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Keys to Unlock the Mystery of the English Test - Key 1


In this lesson, we will look at strategies and techniques that can be used to work through the English test.  The first step is to pick up as many easy points as possible.


This test evaluates the student’s use of grammar, punctuation, sentence structure, and rhetorical skills.  In other words, this is a test of how well the student communicates with standard written English.


The English test is basically an assessment of your ability to proofread and edit examples of Standard Written English. Keep in mind that redundant and wordy answers will be wrong, even if they are grammatically correct.  The ACT wants clear, concise writing.


The first step when approaching a page of the English test is to read the entire paragraph before answering any questions. This is important because it will give you context that is often needed to eliminate some of the incorrect answer choices.


Consider the writing style used in each passage. Correct answers will not change the writing style.


Work through the English test 1 page at a time. Identify the degree of difficulty for questions on the page in front of you.  Questions the are easy for you and will be quick to answer. Answer them first. Then address questions that are doable, but may take a little longer.  Go ahead and use your “Lucky Letter” on any questions that are difficult for you.  Do NOT get bogged down answering them and lose time.  Circle correct answers in your test book and cross through incorrect answers in the book.  Work through the entire page and THEN bubble in answers on the answer sheet. This will save time and improve accuracy.  Do not wait until the end of the test to bubble in answers as you could run out of time and not receive the credit due to you for all your work.  Do NOT go back and change your answer. Overthinking generally results in an incorrect answer and costs you valuable time. When you get down to the last 5 minutes of testing time, you should bubble answers as you go and at the 2 minute mark bubble in every remaining blank with your “Lucky Letter.”  We will talk more about that.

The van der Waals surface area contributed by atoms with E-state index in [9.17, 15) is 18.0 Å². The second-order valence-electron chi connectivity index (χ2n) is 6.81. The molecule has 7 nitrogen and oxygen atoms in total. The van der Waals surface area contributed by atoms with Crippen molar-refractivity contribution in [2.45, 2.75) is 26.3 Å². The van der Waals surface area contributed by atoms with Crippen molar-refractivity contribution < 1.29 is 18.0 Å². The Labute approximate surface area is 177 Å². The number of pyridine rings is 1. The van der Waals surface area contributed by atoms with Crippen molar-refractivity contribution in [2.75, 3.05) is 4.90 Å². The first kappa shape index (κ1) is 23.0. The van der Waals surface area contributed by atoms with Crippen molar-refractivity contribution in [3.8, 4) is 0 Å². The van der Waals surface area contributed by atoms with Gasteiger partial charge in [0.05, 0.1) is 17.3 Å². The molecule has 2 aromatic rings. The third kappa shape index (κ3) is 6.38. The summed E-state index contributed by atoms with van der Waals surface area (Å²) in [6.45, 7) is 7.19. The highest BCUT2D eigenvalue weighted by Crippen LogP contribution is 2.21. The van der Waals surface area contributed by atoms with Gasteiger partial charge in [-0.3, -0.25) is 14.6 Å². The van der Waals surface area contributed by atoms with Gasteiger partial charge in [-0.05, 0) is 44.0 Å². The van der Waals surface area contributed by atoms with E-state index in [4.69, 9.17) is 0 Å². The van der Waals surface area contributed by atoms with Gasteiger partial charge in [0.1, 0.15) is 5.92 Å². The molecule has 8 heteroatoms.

Beware of questions with no underlined portions.  These questions refer to passage sections or the passage as a whole.  They are usually identified by a question number in a box [x] at a point in the passage. Questions about the entire passage are placed at the end of the passage. Decide which choice is most appropriate in terms of the questions posed or the stated situation.  Pay special attention to ensure that the answer you choose is actually answering the question that was asked.


Never – EVER – EVER leave an answer blank on the ACT.  You will decide before taking the ACT which 1 letter you will use when you either don’t know an answer or need to fill in empty blanks.  This is your “Lucky Letter.” No, it’s not really lucky.  But by using the same letter every time, you will benefit from the law of probabilities and get a boost in your score.  You cannot be more wrong than you would be by leaving an answer blank.  So fill it in with your Lucky Letter.  Choose to use the letter in the same position of the answer column.  If you are choosing the first answer option, then use A or F, as appropriate.  If you are choosing the second answer option, then use B or G, as appropriate.  And so on….


Always look through the answer choices to see what options can be eliminated. Use the process of elimination to identify incorrect answers and eliminate them. Remember, there are 3 – 4X more wrong answers than correct answers.  Eliminate anything that could not possibly answer the question.  We will discuss strategies for eliminating answers more in the next lesson.


Be sure to continue your list of subject matter content that you need to review.  Keep up your list in your journal.  This list will direct your subject content study time. is a good resource for reviewing high school English content. Make sure to schedule time to go back and review topics that you need to work on.